It was 4 a.m. when Anthony Scudiero started to gag on his own saliva. "My wife was sleeping light that night or it would have been sayonara , Scudiero," recalled the 60-year-old restaurant owner from Overland Park, Kan. An unconscious Scudiero was whisked by ambulance to a hospital, where he underwent a battery of tests in November. Doctors determined that Scudiero had had a seizure, but they weren't sure why. "My doctor suggested I go to St. Luke's Sleep Lab," Scudiero said.
NEWS
March 1, 1988 | KATHLEEN DOHENY
It's 2 a.m. and 15-month-old Matthew Griffith and the sandman are sorely out of sync. Wide-eyed and wiggly, according to his mother Nancy, Matthew wants nothing more than to play. Needless to say, such unscheduled wake-up calls can be a struggle for both babies and groggy parents. While newborns aren't expected to sleep for long nighttime stretches--at least not until age 4 months or so--about 30% of children ages 1 to 4 continue to wake during the night, say child-care specialists.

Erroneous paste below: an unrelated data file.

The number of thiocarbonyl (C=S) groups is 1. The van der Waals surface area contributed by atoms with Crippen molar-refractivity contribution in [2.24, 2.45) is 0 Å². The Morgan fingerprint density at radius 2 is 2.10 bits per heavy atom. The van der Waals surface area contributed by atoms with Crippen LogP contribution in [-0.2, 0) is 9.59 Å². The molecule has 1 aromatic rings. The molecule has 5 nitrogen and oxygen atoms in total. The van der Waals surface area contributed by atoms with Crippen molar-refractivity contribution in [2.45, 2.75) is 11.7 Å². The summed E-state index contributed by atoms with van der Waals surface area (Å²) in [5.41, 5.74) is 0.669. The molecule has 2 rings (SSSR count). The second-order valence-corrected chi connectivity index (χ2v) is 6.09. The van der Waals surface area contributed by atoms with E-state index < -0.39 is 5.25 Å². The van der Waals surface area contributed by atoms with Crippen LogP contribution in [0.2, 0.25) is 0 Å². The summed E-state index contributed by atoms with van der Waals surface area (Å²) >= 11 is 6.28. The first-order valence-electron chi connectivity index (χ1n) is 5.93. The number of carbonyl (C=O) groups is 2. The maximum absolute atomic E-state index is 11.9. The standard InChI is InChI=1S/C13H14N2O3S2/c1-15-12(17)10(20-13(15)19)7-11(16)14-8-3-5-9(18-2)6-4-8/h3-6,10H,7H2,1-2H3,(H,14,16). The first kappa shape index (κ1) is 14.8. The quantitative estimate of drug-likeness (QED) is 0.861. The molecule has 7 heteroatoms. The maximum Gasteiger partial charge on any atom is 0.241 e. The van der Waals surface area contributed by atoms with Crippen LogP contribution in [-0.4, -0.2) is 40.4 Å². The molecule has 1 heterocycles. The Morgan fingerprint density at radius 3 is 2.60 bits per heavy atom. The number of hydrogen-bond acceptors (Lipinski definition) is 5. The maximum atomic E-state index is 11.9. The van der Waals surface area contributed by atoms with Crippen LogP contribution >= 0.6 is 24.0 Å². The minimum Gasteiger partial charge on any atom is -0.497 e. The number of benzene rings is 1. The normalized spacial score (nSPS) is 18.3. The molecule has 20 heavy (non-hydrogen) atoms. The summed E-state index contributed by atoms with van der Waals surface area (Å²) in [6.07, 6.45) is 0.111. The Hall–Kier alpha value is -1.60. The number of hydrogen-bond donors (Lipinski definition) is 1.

HEALTH
August 6, 2007 | Chelsea Martinez, Times Staff Writer
People tend to think of sleep problems as adult problems, connected to trouble with weight, diet, stress or depression. But more and more children are having trouble sleeping -- and more often than not, a new study finds, treatment comes in the form of a pill. The trend is concerning, the study authors say, because sleep deprivation can lead to headaches, irritability, impaired concentration and even behavior akin to attention-deficit hyperactivity disorder.
HEALTH
May 21, 2007 | From Times wire reports
An experiment aimed at finding ways to help astronauts adapt to life on Mars could end up benefiting insomniacs on Earth. In it, researchers found that two 45-minute exposures to bright light in the evening could help people adjust to a longer, Martian-style day. "The results have powerful implications for the treatment of circadian rhythm sleep disorders, including shift work disorder and advanced sleep phase disorder," said Dr.